That is, she speaks in this section of almost leaving the periphery, but never being part of the center.
And then in “catabolism”, which means “The metabolic breakdown of complex molecules into simpler ones, often resulting in a release of energy,” we have:
Too much time has been spent in introspection,
he says there is a procedure to becoming circumspect.
This is when one attempts to unthinking. The mind is
a whirlpool, a whirlwind void: not too loose, not to tight.
In short, it is a startling book, startling because of the poet’s ability to create a phrase that is at once precise and familiar, and yet perplexing. We have the sense that she knows things about English (who is fluent in several languages) that who have never ventured from anglophonie will miss:
This mind, rapacious as the pantry
it stocks, does not see itself.
Reading this book made me want to know more about Tibet and Tibetan Buddhism, because I suspect that would bring it into a whole new light for me. As it is, I’m closing with this last extract because it’s beautiful:
If we are to consider suffering we must follow
the upheaval of a thought: a papaya is lost to raindrops;
a house catches fire; a body snaps as a matchstick or a leer;
a crowd combs the beach for diamonds washed
to shore from a pirate’s loot. We return to
the same question for if we remember sickness,
suffering, old age, death, then we must understand. Wind collapses the slender spine of an umbrella.
Everything held precious, conforms.
Sources consulted for this review:
Also, I haven’t read yet but just found another review over at The Volta.
[The language of poets] is vitally metaphorical; that is, it marks the before unapprehended relation of things and perpetuates their apprehension, until the words which represent them, become, through time, signs for portions or classes of thoughts instead of pictures of integral thoughts; and then if no new poets should arise to create afresh the associations which have been thus disorganized, language will be dead to all the nobler purposes of human intercourse.
— Percy Bysshe Shelley, “A Defense of Poetry,” 1820
The premise of Dance Dance Revolution is marvelously imaginative. The book contains two voices, that of The Historian and that of the Desert Guide. The Guide is a former South Korean dissident who now works as a guide for the St. Petersburg Hotel, in a Las-Vegasy futuristic city called The Desert (the book is set in 2016). She is interviewed by the Historian, a scholar raised in Sierra Leone, and the daughter of a former lover of the Guide’s (who himself was a South Korean doctor and revolutionary). Most of the book is spoken by the Guide in the creole language of the Desert (a mixture of English, French, Spanish, German and Middle English), her stories interspersed with excerpts from the Historian’s memoir and occasionally annotated by the Historian’s commentary.
After I read this book I wanted to walk around shaking it under people’s noses, so they could know about just how nuts it is. I wanted to tell them about what it feels like to read a nonexistent language and understand it. The exercise of decoding the Guide’s creole felt like stretching an aching muscle until it loosened.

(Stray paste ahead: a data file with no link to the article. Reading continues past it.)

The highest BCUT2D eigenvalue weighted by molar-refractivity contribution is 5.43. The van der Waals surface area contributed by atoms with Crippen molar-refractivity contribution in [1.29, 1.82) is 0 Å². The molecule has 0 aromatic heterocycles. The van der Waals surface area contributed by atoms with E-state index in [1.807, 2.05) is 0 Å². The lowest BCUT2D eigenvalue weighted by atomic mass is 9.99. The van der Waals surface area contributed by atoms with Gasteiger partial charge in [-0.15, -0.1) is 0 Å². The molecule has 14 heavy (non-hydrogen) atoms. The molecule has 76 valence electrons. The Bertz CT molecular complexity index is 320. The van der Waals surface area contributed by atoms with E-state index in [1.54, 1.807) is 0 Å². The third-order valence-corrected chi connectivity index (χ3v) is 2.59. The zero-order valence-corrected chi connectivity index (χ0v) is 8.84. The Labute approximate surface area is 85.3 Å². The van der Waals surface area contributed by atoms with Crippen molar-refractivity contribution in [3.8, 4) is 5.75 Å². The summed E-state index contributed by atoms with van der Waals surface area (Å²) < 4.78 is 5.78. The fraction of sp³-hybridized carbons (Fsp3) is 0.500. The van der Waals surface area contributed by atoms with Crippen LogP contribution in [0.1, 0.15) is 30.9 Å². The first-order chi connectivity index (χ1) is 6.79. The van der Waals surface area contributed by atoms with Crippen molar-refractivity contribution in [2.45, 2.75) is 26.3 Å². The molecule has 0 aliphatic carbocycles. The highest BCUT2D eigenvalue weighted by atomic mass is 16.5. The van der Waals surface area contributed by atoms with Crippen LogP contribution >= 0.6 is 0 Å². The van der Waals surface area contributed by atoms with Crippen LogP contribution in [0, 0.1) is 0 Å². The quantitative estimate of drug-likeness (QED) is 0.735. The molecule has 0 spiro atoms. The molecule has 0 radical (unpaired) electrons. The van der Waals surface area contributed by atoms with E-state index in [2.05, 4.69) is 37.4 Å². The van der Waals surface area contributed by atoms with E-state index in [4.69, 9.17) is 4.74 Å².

Take “Cholla Village of No,” a poem from the third section, “Education During the Year of Falling Hair”
…Progress maif sprinklim fortune
to all o Korea–pave street, condo y petrol
savin Daewoo autos but Progress skip ova mine
villa like a popula lass snubim
drossy fat girl …
… villa a sad sack groanim with bullocks
y huts, villa o exiled outcasts,
prison-loused insurrectas, pickpockets, lady fes
bum-lookas, gaseleo dous’n gun molls
I love how the Guide’s witty simile of the popular girl Progress skipping the “drossy fat girl” of her home village is funnier in Desert Creole than it would have been in Standard English, and how words like “drossy” emerge and make perfect sense.
The Guide has this talent to shape images with her words which she explains is a necessity in her vocation, as in the part from the St. Petersburg Dome series, “Atop the St. Petersburg Dome.” She describes the problems she had in early days, before she learned to use words to make the desolate landscape of the Desert appear beautiful:
When I’se comeupon fo tippame-turban job,
greyhound dogs, spectas en dawn forg,
traipse de trash-boil mountains fo scrap cook pork,
nut’ing left but scrap metal y bitterness…
I de frosh guide maki pennies ‘cos no one ooh-ahhing.
I guided misbegodder fool who vacation
en woebegone ruins. Tu, I mean, you trim.
To flower-arrange words so sand-piss
ash sounds like Melodious plot of
beechen green, try, nary!
This book is deeply concerned with the shiny enamel of language that overlays rotten reality. The challenge and pleasure of reading it is that is isn’t in English. While this may frustrate some readers, I think it adds a dimension of meaning and opens possibilities for expression. Let’s take a look at one my favorite poems from the book, “The Voice.” This poem comes from the section in the book called “Kwangju,” in which the Guide recounts details of her participation in the real 1980 Kwangju rebellion, which was brutally put down by a US-backed Korean government. The Guide had a pirate radio station and her broadcasts rallied revolutionaries against the repressive regime. However, because of her baldness (caused by a rare disease) she was shunned in person by her followers for her ugliness. Her lover was Sah, an old school mate and fellow revolutionary (and was also, remember, the Historian’s father).